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Half of councils don't talk to local landlords, probe reveals

local landlord forums

A lack of council-organised landlord gatherings could hamper the Renters Reform Bill’s ambitions, according to Propertymark.

It argues that the legislation cannot succeed without proper engagement from landlords and letting agents but that its Freedom of Information request discovered how 52% of local authorities in England have not had a landlord forum since 2021.

Forums are a way for local authorities to engage with landlords and property agents about new legislation, share best practice and receive feedback on national and local issues impacting the private rental sector.

Propertymark has written to Housing Minister Jacob Young to stress the importance of giving local authorities the resources to hold these forums and pressing him to encourage councils to organise them.

Succeed

Last year, the All-Party Parliamentary Group for the Private Rented Sector warned that PRS reforms cannot succeed without adequate resources to guarantee they can be enforced.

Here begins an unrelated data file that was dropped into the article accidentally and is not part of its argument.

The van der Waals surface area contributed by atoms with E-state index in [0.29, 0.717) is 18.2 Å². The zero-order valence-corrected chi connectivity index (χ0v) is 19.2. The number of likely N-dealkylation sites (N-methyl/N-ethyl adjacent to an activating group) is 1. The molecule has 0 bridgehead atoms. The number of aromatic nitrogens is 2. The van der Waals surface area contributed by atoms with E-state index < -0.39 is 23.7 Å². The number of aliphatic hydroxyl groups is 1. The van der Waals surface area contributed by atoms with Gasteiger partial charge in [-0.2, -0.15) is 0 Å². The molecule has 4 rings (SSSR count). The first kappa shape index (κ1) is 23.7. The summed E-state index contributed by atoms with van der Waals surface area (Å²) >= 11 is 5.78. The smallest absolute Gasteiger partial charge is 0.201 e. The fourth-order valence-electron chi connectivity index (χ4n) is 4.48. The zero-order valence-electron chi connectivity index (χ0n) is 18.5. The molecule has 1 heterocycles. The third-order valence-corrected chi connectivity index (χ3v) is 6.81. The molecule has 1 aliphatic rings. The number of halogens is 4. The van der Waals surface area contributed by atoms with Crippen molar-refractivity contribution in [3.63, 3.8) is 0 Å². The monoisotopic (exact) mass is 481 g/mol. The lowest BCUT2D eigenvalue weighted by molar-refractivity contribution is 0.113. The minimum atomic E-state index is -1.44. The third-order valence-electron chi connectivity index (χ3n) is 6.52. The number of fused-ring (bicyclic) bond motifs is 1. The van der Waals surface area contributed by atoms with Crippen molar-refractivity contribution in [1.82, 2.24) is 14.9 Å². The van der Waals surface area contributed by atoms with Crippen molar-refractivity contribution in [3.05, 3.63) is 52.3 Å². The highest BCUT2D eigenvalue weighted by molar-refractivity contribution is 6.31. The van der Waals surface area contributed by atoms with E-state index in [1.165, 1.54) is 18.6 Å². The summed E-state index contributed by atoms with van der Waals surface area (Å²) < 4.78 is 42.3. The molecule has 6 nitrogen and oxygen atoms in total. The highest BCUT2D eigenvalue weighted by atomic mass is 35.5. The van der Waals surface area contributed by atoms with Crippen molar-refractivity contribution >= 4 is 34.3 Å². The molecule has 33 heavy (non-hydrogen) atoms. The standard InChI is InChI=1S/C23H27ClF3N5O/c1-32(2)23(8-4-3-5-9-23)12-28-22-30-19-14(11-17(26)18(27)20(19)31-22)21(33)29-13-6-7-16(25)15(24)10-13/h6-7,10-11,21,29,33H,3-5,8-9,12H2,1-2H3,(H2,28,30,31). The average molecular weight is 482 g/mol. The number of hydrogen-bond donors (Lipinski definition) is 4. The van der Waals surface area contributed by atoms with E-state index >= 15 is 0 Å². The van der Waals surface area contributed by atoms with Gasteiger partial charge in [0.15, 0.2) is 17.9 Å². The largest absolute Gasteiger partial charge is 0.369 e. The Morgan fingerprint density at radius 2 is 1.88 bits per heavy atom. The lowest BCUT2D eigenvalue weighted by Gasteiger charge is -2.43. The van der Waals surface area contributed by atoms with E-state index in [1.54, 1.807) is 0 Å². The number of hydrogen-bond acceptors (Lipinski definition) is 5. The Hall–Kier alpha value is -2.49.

Cross-party MPs and peers also noted that local authorities might not have the capacity to enforce reforms without a substantial boost in resources. Of particular concern was scrapping Section 21, as it was not clear whether responsible tenants and landlords could defend their rights in an inadequately resourced courts system.

Propertymark believes that local authorities must engage with landlords and consider specific engagement with property agents, otherwise the legislation will not have the intended impact.

Tim Thomas (pictured), policy and campaigns officer, says: “English local authorities must hold more forums with letting agents and landlords.

"The proposals in the Renters Reform Bill will bring substantial change to the private rented sector, but the legislation will only succeed if local authorities are provided with sufficient resources to engage with letting agents and landlords.”

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